A549 cells stably transfected with cyclin D1 siRNA, scrambled siRNA, or mock transfected were incubated in 10% FBS for the indicated time. Total RNA was prepared using Tripure reagent (Roche, USA). The quality of RNA collected was determined by electrophoresis through agarose gels and staining with ethidium bromide. RNA bands, 18S and 28S, were visualized using UV illumination. cDNA was generated in 20μL reactions containing 1μg total RNA using the Promega RT-PCR kit. Relative quantitative real-time PCR (qRT-PCR) analysis was performed in 20μL reactions containing reverse-transcribed cDNA template, real-time PCR Master Mix, and 0.1μM of forward and reverse primers (for cyclin D1: 40 cycles at 94°C for 30 seconds, 62.5°C for 30 seconds, and 72°C for 60 seconds; for MMP-2: 40 cycles at 94°C for 30 seconds, 54.2°C for 30 seconds, and 72°C for 60 seconds). The volume of cDNA template required to achieve equivalent levels of GAPDH (311-bp product) between samples was to amplify cyclin D1 cDNA (206-bp amplicon), MMP-2 (150-bp amplicon). Primers used include cyclin D1 (forward primer: 5′-CACCTAGCAAGCTGCCG AACC-3′; reverse primer: 5′-CGACAGACAAAGCGTCCCTC-3′), MMP-2 (forward primer: 5′-TGATGCCTTTGCTCGTGC-3′; reverse primer: 5′-TGGAGTCCGTCCTTACCGT-3′), and GAPDH (forward primer: 5′-CGGGAAACTGTGGCGTGAT-3′; reverse primer: 5′-CAAAGGTGGAGGAGTGGGT-3′). Resulting data were analyzed using 7500 system software.
Cells were grown on coverslips in 6-well plates. After treatment, cells were fixed in 3% paraformaldehyde for 30 minutes at room temperature, washed twice in PBS, and permeabilized with 0.5% Triton X-100 for 5 minutes at room temperature. After three washes in PBS, coverslips were incubated for 10 minutes in 1% fetal calf serum (FCS) in PBS at room temperature. Immunolabeling was performed as follows: coverslips were incubated with primary antibody (monoclonal antibody against RhoA/Rac1) for 1 hour at 37°C, washed twice in 1% FCS in PBS, and incubated with fluorochrome-conjugated secondary antibody (CY3 antibody against mouse Ig). Excess reagents were washed off with PBS-Tween, and cells were mounted and counterstained in 4′,6-diamidino-2-phenylindole–containing mounting solution and visualized by fluorescence microscopy imaged with an Olympus camera.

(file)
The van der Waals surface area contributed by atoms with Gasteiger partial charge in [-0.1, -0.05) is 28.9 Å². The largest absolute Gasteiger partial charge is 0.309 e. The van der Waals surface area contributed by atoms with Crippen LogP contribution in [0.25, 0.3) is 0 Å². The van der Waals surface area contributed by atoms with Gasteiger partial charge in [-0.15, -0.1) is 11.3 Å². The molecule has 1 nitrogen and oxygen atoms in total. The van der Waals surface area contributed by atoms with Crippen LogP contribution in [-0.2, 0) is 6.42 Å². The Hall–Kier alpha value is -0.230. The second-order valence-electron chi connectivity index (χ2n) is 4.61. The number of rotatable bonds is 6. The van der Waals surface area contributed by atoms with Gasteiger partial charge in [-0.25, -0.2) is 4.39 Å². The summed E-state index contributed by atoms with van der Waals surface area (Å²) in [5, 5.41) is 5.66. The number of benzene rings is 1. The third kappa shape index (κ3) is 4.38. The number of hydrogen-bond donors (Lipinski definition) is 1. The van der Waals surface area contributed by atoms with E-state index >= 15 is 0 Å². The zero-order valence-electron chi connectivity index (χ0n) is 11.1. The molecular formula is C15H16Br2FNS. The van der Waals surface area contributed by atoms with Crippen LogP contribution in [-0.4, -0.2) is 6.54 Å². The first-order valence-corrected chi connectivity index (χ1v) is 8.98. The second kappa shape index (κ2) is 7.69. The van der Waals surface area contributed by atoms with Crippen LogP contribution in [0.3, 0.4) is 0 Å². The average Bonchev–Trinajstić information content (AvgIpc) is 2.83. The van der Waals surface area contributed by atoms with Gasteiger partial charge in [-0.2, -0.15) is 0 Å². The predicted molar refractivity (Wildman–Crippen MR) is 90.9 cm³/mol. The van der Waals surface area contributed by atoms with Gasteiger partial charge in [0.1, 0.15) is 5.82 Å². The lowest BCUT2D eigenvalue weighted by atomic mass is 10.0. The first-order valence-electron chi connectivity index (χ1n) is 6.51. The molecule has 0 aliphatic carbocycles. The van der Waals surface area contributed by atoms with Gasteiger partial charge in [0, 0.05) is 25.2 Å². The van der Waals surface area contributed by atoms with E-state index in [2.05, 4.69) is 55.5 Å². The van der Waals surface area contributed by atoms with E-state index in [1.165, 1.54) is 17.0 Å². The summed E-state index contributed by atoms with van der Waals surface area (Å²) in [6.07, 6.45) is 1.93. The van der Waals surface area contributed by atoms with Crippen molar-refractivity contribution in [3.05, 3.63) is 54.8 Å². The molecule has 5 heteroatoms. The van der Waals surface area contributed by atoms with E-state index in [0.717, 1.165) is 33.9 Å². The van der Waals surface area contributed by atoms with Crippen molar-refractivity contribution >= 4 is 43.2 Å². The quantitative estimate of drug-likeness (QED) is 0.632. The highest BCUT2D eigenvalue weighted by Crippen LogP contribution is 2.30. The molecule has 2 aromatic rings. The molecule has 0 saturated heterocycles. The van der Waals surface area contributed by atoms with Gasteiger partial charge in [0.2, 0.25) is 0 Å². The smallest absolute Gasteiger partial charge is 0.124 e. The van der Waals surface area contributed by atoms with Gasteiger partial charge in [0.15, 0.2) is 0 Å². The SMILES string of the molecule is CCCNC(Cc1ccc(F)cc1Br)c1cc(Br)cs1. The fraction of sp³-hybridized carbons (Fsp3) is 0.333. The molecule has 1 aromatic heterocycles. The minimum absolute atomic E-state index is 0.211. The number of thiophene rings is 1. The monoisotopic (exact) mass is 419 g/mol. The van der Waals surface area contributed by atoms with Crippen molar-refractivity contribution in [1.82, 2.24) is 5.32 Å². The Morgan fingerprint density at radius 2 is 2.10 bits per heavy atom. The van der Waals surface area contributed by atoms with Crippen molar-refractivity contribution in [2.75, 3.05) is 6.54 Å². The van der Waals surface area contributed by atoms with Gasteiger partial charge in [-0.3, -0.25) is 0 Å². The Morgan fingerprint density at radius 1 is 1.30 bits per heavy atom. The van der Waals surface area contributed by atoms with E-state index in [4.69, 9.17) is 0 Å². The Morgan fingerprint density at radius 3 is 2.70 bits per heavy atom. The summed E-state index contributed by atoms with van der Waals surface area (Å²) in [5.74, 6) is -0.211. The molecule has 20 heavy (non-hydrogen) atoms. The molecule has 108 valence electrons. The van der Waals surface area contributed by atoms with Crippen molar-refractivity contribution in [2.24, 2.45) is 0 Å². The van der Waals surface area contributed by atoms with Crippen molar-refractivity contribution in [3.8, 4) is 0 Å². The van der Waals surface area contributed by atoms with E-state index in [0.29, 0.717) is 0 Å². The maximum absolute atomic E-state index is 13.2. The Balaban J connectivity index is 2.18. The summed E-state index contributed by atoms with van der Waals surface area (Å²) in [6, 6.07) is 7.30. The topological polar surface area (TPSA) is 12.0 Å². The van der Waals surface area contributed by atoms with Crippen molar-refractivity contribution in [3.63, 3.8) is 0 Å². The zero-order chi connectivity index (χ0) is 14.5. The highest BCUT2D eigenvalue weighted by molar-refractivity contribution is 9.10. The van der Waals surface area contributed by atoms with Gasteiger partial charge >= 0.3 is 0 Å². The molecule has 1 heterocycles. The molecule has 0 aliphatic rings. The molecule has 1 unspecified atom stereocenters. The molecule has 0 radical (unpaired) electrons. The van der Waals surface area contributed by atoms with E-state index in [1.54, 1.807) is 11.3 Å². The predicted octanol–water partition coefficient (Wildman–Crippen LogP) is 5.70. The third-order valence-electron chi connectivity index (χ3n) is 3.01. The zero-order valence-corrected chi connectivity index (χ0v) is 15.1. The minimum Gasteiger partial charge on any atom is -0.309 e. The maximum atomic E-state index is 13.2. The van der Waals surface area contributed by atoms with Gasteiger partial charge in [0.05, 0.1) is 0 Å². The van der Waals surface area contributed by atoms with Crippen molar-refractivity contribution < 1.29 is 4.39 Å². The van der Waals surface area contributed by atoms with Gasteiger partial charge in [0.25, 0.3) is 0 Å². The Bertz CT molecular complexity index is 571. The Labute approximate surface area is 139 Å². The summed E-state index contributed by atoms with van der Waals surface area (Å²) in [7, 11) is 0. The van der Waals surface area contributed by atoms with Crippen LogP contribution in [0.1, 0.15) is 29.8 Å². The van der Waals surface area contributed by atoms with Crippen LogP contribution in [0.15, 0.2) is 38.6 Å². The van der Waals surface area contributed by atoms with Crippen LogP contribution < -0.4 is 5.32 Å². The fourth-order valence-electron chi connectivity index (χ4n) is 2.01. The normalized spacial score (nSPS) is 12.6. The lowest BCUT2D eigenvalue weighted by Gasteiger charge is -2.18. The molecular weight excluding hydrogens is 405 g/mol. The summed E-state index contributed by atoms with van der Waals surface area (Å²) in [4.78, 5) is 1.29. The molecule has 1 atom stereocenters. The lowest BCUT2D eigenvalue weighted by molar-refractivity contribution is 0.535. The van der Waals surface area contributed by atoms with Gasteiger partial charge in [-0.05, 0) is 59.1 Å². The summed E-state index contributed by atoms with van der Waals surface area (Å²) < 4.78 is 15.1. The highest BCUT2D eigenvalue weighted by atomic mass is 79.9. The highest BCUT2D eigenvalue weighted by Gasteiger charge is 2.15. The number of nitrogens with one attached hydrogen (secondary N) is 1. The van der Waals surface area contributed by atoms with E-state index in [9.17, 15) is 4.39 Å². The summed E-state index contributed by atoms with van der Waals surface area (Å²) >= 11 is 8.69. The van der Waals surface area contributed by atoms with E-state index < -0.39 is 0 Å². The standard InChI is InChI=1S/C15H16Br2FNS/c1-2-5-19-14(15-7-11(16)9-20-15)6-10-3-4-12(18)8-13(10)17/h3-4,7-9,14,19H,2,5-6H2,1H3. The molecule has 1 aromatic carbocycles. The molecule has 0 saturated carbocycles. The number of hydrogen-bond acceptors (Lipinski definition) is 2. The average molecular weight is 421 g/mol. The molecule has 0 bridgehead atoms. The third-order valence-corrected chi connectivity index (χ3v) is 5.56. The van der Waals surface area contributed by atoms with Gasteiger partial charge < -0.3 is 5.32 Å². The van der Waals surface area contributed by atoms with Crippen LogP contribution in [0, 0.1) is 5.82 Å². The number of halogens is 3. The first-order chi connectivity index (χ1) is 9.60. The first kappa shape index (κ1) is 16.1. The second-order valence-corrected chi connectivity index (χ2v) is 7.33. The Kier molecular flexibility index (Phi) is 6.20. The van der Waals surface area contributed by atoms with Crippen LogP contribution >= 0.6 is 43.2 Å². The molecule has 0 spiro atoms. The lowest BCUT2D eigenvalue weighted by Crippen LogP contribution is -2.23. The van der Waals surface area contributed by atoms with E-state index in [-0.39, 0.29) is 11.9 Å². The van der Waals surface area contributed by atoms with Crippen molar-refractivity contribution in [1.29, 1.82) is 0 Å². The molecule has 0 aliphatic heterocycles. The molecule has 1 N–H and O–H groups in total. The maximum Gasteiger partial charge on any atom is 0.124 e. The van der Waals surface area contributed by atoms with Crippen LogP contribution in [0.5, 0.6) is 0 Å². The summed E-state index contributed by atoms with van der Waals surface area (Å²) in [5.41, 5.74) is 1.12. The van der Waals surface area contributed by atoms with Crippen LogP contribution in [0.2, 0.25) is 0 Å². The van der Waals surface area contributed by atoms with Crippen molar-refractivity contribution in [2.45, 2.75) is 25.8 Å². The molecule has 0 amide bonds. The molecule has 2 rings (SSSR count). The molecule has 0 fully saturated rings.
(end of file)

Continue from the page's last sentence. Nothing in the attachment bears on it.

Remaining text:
Equal numbers of stable transfectants were seeded on to 12-well plates at a density of 7500 cells/mL. Medium was changed after 3, 5, 7 days, and cells were counted using a standard hemocytometer. Each experiment was carried out in triplicate, and results were expressed as mean±SE for each determination and then plotted on a log scale versus time.
Cell cycle analysis was performed by flow cytometry (BD Biosciences). Cells were trypsinized, washed with ice-cold PBS, and fixed with ice-cold 70% ethanol at −20°C overnight. Cells were then washed twice with PBS, incubated with 20μg/mL RNase A and 200μg/mL propidium iodide in PBS at room temperature for 30 minutes in the dark. Flow cytometry was performed using a FACSCalibur flow cytometer. Data were analyzed using ModFit LT (Verity Software House, Inc., Topsham, ME).